From the very dawn of humankind, we have been sharing stories. Lisa Cron describes it as one of the very core elements of our need for survival in “Wired for Story” as she explores why we crave stories so much, and what that has meant for us throughout history. From early bedtime stories meant to scare children into good behavior, to many of the hard hitting social and philosophical analogue of our modern day fiction, we still rely on effective story-telling to guide us through difficult terrain.
This will be less of an exploration of that necessity of story, as it will be an analysis of why some books that seem to be written poorly are so completely relevant and necessary, and why other books that are beautifully written, put us to sleep.
I really enjoy E. E. Cummings. His work, nearly completely devoid of punctuation flows beautifully and is still regarded as some of the greatest works in poetic literature. What I enjoy about him the most however is not just his writing, but the example he presents being an effective and powerful writer while breaking a rule we all grew up learning in middle school.
I am often a very insecure writer. I made mistakes frequently, and I focus on the voices that shout “that’s unprofessional” or “that’s embarrassing”. In fact for a long time, they were the only voices I heard and it was almost impossible to bring myself back to writing at all. Do I make mistakes? Yes, sometimes a lot of them. In fact just this week I wrote a resume that said I was a “righting coach for a year…” instead of writing coach.
The truth is grammar and writing well are important, often difficult skills to keep up, and as someone who often struggles with focus it can sometimes seem impossible because what I read in my head is correct, but what is on the page is not always correct. It is a real struggle, but great work can still come out of work that doesn’t meet the standards.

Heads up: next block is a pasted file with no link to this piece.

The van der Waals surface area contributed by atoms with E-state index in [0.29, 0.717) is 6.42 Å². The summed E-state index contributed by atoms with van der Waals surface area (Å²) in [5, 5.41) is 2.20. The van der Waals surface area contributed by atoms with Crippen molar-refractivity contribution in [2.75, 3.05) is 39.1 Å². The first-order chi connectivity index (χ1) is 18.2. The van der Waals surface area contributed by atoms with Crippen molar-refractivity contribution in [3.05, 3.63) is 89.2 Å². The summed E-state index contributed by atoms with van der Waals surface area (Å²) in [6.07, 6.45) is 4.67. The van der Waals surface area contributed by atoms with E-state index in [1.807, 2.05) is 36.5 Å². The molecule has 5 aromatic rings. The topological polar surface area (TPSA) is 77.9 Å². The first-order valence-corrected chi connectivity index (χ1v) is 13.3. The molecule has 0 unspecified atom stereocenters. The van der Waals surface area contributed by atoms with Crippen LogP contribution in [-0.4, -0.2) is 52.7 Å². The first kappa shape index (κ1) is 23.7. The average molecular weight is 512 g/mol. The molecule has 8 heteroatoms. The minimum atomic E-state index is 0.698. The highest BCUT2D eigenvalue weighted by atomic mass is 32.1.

In fact writers like E. E. Cummings reset the standard in ways that has progressed the English language to be this beautiful and dynamic thing that is nearly impossible to fully grasp. Other great poets follow and practice his style because as long as intentionality and clarity exist in ones writing, the words become timeless giving life to work that exists above the plain of correct or incorrect.
Consider this, the Bible is this most famous book in all of history. Whether you care to read it or not doesn’t really matter because no one can argue against its impact both in culture and history. From a writers perspective though, some could knit pick it for its errors until they were blue in the face, but the detractors of its “correctness” are so few because the text itself implies much heavier and more important things for its readers to consider.
I for one grew up reading it, and now, despite having a copy on a shelf, have no need or intention to read it as a Pagan. That doesn’t matter though because it still is a very important book. So to close I’d like you to think about it, and share in the comments what you think makes a book great! Does it need to be well written, does it even need to be near perfect in its grammar, or is it something else that turns off that editor in our brain that activates something more instinctual that really earns a book the right to be great.